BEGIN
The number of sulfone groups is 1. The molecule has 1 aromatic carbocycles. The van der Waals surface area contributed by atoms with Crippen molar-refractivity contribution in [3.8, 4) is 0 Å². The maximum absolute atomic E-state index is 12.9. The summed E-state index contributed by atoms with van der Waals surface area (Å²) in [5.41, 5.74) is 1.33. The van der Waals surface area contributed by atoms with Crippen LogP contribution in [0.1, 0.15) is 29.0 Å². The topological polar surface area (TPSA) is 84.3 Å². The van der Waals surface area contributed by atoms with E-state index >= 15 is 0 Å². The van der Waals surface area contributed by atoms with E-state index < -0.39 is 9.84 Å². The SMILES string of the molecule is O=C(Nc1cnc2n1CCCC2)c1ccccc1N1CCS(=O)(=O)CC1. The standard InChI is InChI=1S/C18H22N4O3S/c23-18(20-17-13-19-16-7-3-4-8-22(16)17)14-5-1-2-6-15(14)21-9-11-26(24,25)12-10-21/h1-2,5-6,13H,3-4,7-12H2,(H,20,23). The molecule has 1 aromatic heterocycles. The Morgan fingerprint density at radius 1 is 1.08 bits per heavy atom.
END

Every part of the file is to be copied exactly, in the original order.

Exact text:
The number of sulfone groups is 1. The molecule has 1 aromatic carbocycles. The van der Waals surface area contributed by atoms with Crippen molar-refractivity contribution in [3.8, 4) is 0 Å². The maximum absolute atomic E-state index is 12.9. The summed E-state index contributed by atoms with van der Waals surface area (Å²) in [5.41, 5.74) is 1.33. The van der Waals surface area contributed by atoms with Crippen LogP contribution in [0.1, 0.15) is 29.0 Å². The topological polar surface area (TPSA) is 84.3 Å². The van der Waals surface area contributed by atoms with E-state index >= 15 is 0 Å². The van der Waals surface area contributed by atoms with E-state index < -0.39 is 9.84 Å². The SMILES string of the molecule is O=C(Nc1cnc2n1CCCC2)c1ccccc1N1CCS(=O)(=O)CC1. The standard InChI is InChI=1S/C18H22N4O3S/c23-18(20-17-13-19-16-7-3-4-8-22(16)17)14-5-1-2-6-15(14)21-9-11-26(24,25)12-10-21/h1-2,5-6,13H,3-4,7-12H2,(H,20,23). The molecule has 1 aromatic heterocycles. The Morgan fingerprint density at radius 1 is 1.08 bits per heavy atom.